279. Deputy Catherine Murphy asked the Minister for Jobs, Enterprise and Innovation if Ireland will apply for full membership of CERN, the European Organisation for Nuclear Research; if not, the reason for same; and if he will make a statement on the matter. [5087/14]

View answer

Written answers (Question to Jobs)

The Government’s priority in the area of science, technology and innovation is to implement the recommendations of the National Research Prioritisation Exercise which will see the majority of public research funding aligned with priority areas where we are most likely to get economic and social returns, particularly in the form of jobs.

Ireland's membership of international research organisations must be predicated on whether the benefit of membership, in terms of support to Irish researchers, companies and jobs, justifies the cost involved. I am conscious of the calls by some researchers for Ireland to apply for CERN membership. The last time a review of the benefits of Ireland joining CERN was undertaken, the conclusion was that it was not the best use of resources. Since then, resources have become even scarcer, but it is timely to have a fresh look at the opportunities and the costs associated with membership. Any decision about joining CERN must take into consideration the opportunity costs involved, as payment of any fees would have to come from existing funding, meaning that less funding would be available for our existing research priorities. I have an open mind on the matter and it will come down to what represents best value for taxpayers’ money. I have asked my Department to consult with CERN, the relevant research and enterprise agencies and with the academic/research community and to bring forward an assessment within the coming months.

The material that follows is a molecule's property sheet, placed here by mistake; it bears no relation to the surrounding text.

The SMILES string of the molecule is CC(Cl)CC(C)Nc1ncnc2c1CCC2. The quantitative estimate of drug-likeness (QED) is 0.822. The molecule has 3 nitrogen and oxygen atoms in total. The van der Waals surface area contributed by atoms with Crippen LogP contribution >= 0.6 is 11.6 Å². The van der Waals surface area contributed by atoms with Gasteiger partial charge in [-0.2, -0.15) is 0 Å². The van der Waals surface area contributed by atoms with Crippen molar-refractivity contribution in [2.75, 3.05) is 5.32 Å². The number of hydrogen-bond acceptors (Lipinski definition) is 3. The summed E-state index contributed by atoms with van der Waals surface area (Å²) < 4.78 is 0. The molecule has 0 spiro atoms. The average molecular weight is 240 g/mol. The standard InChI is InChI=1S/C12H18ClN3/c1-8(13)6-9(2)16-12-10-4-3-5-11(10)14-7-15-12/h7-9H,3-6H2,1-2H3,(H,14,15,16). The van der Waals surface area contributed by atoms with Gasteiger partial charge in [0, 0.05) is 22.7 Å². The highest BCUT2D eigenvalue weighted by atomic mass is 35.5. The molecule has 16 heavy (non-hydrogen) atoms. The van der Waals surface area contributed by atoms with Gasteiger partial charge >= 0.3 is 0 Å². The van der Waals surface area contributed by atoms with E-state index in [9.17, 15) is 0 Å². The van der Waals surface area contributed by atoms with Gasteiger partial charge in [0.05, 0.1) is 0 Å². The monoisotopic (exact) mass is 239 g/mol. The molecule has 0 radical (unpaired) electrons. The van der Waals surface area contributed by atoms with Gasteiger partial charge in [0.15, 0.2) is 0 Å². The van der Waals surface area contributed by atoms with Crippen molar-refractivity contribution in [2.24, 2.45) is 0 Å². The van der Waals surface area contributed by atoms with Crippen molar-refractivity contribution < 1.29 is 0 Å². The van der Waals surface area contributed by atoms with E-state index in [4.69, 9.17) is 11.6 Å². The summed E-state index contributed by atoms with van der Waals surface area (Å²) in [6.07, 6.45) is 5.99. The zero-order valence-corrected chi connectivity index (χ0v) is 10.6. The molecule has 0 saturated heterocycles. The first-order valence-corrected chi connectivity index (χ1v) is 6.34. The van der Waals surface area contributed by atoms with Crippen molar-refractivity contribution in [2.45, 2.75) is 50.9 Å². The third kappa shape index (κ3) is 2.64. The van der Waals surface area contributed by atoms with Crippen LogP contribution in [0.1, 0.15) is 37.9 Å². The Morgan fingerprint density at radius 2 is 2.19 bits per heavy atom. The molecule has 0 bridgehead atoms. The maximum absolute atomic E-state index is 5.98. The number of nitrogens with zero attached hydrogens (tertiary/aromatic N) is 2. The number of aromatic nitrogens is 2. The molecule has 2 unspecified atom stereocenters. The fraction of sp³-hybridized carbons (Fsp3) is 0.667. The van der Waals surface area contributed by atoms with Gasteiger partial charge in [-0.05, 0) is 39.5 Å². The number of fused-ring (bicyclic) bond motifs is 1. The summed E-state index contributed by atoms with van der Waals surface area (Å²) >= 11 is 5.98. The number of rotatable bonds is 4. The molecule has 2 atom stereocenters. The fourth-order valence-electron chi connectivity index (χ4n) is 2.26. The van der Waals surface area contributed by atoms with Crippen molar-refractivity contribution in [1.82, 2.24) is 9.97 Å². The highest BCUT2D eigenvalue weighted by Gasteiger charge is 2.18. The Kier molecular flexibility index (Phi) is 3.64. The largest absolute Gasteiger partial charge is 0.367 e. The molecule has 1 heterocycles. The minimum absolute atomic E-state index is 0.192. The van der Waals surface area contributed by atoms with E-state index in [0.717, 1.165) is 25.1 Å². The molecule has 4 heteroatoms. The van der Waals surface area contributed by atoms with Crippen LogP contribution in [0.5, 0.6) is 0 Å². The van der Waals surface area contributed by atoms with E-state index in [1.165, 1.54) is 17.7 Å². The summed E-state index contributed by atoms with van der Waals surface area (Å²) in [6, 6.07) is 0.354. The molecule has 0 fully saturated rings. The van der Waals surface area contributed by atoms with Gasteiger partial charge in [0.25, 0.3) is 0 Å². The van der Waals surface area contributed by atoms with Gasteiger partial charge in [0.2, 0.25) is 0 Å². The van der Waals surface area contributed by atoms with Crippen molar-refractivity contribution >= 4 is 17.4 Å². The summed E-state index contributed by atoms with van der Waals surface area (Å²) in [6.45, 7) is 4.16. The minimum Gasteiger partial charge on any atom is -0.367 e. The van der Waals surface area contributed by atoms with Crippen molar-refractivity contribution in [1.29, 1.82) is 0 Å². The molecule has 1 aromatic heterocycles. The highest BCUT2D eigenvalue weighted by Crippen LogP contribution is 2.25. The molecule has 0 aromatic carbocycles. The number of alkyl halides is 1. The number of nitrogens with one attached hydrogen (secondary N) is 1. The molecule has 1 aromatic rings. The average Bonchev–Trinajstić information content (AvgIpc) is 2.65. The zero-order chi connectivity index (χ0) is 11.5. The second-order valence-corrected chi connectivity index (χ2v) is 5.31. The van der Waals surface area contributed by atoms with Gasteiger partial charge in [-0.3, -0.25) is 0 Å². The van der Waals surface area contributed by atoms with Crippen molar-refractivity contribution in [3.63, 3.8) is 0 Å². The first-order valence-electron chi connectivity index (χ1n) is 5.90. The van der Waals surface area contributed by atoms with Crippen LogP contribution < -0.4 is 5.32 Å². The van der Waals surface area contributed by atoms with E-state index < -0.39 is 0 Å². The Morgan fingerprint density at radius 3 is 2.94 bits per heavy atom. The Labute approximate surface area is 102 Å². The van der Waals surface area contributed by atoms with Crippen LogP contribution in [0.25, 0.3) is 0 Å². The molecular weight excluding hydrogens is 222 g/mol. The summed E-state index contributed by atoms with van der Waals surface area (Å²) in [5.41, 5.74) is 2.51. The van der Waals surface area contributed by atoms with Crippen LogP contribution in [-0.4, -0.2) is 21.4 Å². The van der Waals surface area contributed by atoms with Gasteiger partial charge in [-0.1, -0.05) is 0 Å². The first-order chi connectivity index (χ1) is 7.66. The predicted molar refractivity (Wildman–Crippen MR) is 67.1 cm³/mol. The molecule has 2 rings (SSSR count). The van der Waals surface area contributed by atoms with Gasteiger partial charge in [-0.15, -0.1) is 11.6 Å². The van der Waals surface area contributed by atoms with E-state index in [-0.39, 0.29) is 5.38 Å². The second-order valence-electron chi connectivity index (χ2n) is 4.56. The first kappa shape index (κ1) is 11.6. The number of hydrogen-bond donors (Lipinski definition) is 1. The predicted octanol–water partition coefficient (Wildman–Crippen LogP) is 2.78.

Regional Aid

Questions (280)

Thomas P. Broughan

Question:

280. Deputy Thomas P. Broughan asked the Minister for Jobs, Enterprise and Innovation further to Parliamentary Question No. 98 of 17 October 2013, if the report referred to in the reply is now to hand. [5133/14]

View answer

Written answers (Question to Jobs)

With regard to Question No. 98 of 17 October 2013, the Deputy will recall that, at the time, I responded that due to the significant volume of information to be gathered and collated, that it was not possible to collate the information required in the timeframe given. I am now in a position to reply to the Question and I extend my apologies for the delay in doing so.

Enterprise Ireland and IDA Ireland are legally precluded from supplying the number of applications or approval figures. Therefore, the data provided by the Agencies is based on payments made.

Tables 1 and 2 accompanying this reply provide the payment amounts, the number of companies paid by year, together with the breakdown by region in respect of payments made by Enterprise Ireland. Table 3 provides information in respect of payments made to companies by IDA Ireland on a county basis. The payments referred to in these three tables cover the period 2010 to 2012 inclusive. Figures for 2013 will be available later this year.

For the Deputy’s information, I have also included in Table 4, the Regional Aid Rates as defined under the Regional Aid Guidelines, by size of company and location.

Table 1: Enterprise Ireland

Regional Aid Investments / Payments to Regions

Payment €

Investment

2010

2011

2012

Grand Total

Capital

29,701,291

20,890,261

26,560,400

77,151,952

BMW

14,678,980

9,114,809

5,907,975

29,701,764

South & East

15,022,311

11,775,452

20,652,425

47,450,188

Employment

6,748,666

5,199,789

9,630,522